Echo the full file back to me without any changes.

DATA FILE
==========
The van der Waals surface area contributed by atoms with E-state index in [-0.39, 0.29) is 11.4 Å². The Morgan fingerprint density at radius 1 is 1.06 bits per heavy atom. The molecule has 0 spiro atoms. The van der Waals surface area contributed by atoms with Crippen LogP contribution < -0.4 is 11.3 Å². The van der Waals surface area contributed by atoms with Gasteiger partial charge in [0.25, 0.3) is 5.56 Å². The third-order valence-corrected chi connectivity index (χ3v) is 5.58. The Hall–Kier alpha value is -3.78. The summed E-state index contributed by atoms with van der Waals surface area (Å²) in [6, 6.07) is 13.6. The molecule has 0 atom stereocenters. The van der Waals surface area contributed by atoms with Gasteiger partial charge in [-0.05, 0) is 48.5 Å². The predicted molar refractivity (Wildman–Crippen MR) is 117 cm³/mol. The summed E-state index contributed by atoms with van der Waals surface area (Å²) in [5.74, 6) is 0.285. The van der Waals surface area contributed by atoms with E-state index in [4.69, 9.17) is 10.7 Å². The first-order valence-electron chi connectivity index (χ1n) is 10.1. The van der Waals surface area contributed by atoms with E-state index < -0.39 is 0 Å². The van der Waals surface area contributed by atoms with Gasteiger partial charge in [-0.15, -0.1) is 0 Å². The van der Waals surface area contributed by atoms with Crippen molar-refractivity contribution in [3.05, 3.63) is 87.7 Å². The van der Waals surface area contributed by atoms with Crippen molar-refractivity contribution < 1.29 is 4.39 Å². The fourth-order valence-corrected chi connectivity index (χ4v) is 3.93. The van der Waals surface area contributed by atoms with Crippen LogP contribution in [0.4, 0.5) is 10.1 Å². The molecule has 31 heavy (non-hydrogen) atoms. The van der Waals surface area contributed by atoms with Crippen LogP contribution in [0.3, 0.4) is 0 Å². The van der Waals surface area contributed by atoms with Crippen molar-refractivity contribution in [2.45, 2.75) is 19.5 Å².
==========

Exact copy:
The van der Waals surface area contributed by atoms with E-state index in [-0.39, 0.29) is 11.4 Å². The Morgan fingerprint density at radius 1 is 1.06 bits per heavy atom. The molecule has 0 spiro atoms. The van der Waals surface area contributed by atoms with Crippen LogP contribution < -0.4 is 11.3 Å². The van der Waals surface area contributed by atoms with Gasteiger partial charge in [0.25, 0.3) is 5.56 Å². The third-order valence-corrected chi connectivity index (χ3v) is 5.58. The Hall–Kier alpha value is -3.78. The summed E-state index contributed by atoms with van der Waals surface area (Å²) in [6, 6.07) is 13.6. The molecule has 0 atom stereocenters. The van der Waals surface area contributed by atoms with Gasteiger partial charge in [-0.05, 0) is 48.5 Å². The predicted molar refractivity (Wildman–Crippen MR) is 117 cm³/mol. The summed E-state index contributed by atoms with van der Waals surface area (Å²) in [5.74, 6) is 0.285. The van der Waals surface area contributed by atoms with E-state index in [4.69, 9.17) is 10.7 Å². The first-order valence-electron chi connectivity index (χ1n) is 10.1. The van der Waals surface area contributed by atoms with E-state index < -0.39 is 0 Å². The van der Waals surface area contributed by atoms with Gasteiger partial charge in [-0.15, -0.1) is 0 Å². The van der Waals surface area contributed by atoms with Crippen molar-refractivity contribution in [3.05, 3.63) is 87.7 Å². The van der Waals surface area contributed by atoms with Crippen molar-refractivity contribution < 1.29 is 4.39 Å². The fourth-order valence-corrected chi connectivity index (χ4v) is 3.93. The van der Waals surface area contributed by atoms with Crippen LogP contribution in [0.4, 0.5) is 10.1 Å². The molecule has 31 heavy (non-hydrogen) atoms. The van der Waals surface area contributed by atoms with Crippen LogP contribution in [0.3, 0.4) is 0 Å². The van der Waals surface area contributed by atoms with Crippen molar-refractivity contribution in [2.45, 2.75) is 19.5 Å².